Police interrogations are, by nature, intimidating situations. The officers have their own strategies to get the defendants to talk, whether it be by threatening them with a severe penalty or presenting themselves as allies.
Because of the overwhelming and sometimes terrifying environment, many people end up giving in, sharing their sides of the story, or trying to explain themselves. A lot of the time, people think that by talking to the police, they are helping their case. But in reality, they are doing more harm than good.
Even attorneys become subject to police interrogations. But because they know how to handle it, they don't usually fall victim to police tactics. What do they do? Simple — they exercise their sixth amendment rights.
Sixth Amendment Rights
Under the sixth amendment of the U.S. Constitution, criminal defendants have the following rights:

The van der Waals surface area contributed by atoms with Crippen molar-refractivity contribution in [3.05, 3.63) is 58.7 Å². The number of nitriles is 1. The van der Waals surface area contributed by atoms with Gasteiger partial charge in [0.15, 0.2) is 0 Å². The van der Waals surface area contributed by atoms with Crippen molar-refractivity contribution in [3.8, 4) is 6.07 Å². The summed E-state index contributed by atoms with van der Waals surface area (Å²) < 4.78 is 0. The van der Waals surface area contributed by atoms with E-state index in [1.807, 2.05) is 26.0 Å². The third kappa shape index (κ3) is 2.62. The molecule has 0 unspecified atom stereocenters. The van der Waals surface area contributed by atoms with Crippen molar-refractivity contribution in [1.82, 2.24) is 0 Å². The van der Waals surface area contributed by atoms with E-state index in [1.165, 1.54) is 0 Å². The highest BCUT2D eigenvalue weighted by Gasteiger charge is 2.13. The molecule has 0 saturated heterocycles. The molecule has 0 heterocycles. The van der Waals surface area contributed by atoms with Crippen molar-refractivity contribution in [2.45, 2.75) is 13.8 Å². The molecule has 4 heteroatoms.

- Right to a public trial
- Right to a lawyer
- Right to an impartial jury
- Right to know who their accusers are and the nature of the charges and evidence against them
Attorneys handle police interrogations by simply telling the police officers that they want to exercise their sixth amendment right to an attorney. And by law, the officers cannot force them to talk or deny their right to legal counsel. They are obligated to allow the defendant to call their lawyers before resuming the interrogation.
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